Alexis: DITTO!!! Buy BETTER and BUY LESS – and teach your children to buy less too! This might be the #1 best way to save money, green your family, and to live a better more engaged life while you’re at it. Plus, we all really need to get over the “new toy” phenomena, folks. Share, swap, up-cycle, hand-me-down…. Whatever. If you buy quality it’ll still be worth sharing once you’re done with it – right? I mean, would you rather have tons of pieces-of-junk that cost you tons of $$$, or FREE, quality, hand-me-downs and the bucks to go and do something fun as a family?! No-brainer, indeed…. I digress … My advice? Wait and see what you actually need when you get there – then, if you opt to purchase new, buy quality and plan to pass it on once you’re done with it. This is also an opportunity to have our “stuff” mean something to us once again!
9 months isn’t a lot of time for first time parents to prepare for a new addition. Where’s the best place to start?
Sam: I’d recommend a subscription to EcoParent magazine. And we’ve just launched our new website, with all kinds of green parenting resources.
Alexis: Sam, always the salesman. But he’s right! We genuinely do our best to bring our readers current, useful and doable information and ideas for better, more conscientious living. I would also recommend taking the time to discuss what you really, truly value most as soon-to-be parents, and what kind of a world you want for your child. Then decide upon, and commit to, actionable steps towards getting there. Aim for better – not perfect – but do not compromise on your commitment. This is how we came to our family motto (that Sam mentioned earlier) and to our magazine.
What is the best parenting lesson you’ve learned so far?
Sam: Perfection is not possible. Just do the best you can under the circumstances. Freaking out only makes things worse. And kids pick up on stress – so it’s important to breathe every once in a while.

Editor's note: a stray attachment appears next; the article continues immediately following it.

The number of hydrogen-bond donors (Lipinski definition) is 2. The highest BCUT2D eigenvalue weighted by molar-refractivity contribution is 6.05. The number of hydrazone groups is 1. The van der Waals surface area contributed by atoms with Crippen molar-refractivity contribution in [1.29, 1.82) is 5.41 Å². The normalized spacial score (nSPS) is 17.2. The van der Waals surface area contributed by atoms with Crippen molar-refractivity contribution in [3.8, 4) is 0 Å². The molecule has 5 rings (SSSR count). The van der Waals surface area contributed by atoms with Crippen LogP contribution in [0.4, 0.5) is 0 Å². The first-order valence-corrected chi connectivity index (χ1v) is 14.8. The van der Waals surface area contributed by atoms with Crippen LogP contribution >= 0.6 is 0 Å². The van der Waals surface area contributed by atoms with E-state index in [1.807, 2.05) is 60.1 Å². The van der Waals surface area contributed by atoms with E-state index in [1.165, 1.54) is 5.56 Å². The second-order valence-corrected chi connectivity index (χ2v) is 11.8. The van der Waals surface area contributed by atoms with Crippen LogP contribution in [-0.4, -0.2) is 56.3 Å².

Alexis: I’m trying to apply that lesson right now, in fact… breathe, Alexis…. Breathe….
What are your 3 favourite baby shower gifts to give?
Sam: Alexis is the gifter extraordinaire in our family unit. I leave this one to her.
Alexis: I’ve actually been to only a handful of showers, believe it or not! Typically, I would opt for: books; art or other handmade items; experiences – not necessarily in that order. A collection of Beatrix Potter books, original art work, or a parent & baby yoga class. I just prefer to let all the layette be someone else’s domain (layette = baby clothes, in case you were wondering too). These are also what I tend to ask for when it comes to Ransom’s birthdays, holidays, etc.
Ok, we need to ask. How did you choose your son’s name?
Sam: We agonized, read thousands of baby names out loud to each other, and finally narrowed it down to Ransom. We liked that it’s arty without the flakey, and macho without the meathead. Perfect for our little cowboy poet.
Alexis: That’s part of it – His name is Ransom Frost, by the way. We went camping for a week or so in the fall of 2010 with the goal of finding his name. We hiked and read names aloud, as Sam says. We both liked Ransom right away. Then 2 things really sealed the deal (& forgive my spookiness here…): 1) We found out that it means “Redeemer – son of Randolph”… my oldest family name is Randolph. I had shivers. 2) His first and middle names are also the last names of 2 very famous American poets – both of whom wrote about nature! John Crowe Ransom, and Robert Frost. It was destiny!
Would you accept advertising dollars from a company that is not eco?
Sam: We’ve really struggled with this question, and I like the answer at which we’ve arrived. For us, it’s not the company, but the product or service. We need to embrace green efforts made at the corporate level, otherwise we’re shooting ourselves in the collective feet. So, we want to advertise products and services that represent ‘better’ options. This obviously requires case-by-case analysis. For example, if General Motors came to us and wanted to advertise their brand in general, we’d have to do the due diligence to see if GM is actually a ‘better’ overall option than its competitors (Ford, Toyota, etc.). But if GM came to us to advertise the Chevy Volt, that’s a very different story – we’d take a look at the Volt in comparison to the baseline profile of typical contemporary mid-size vehicles…and the answer would surely be that the Volt represents a ‘better’ option than the typical car. So, even if GM weren’t ‘best-in-class’ as a brand, we’d accept the ad because of the product in question. We anticipate all kinds of challenging discussions moving forward, as we generate more corporate advertising interest – and we’re ready to adapt and refine our vetting to meet future challenges. (We hope the Chevy Volt gives you a large ad commitment!)
Alexis: Yep – we really mean it. We’ll do our best here because it really does matter. (Find out more about advertising your amazing product or service in Eco Parent Magazine here!).
For more information on EcoParent Magazine, visit them online at ecoparent.ca. Tweet with them @EcoParentMag, and Like them on Facebook too!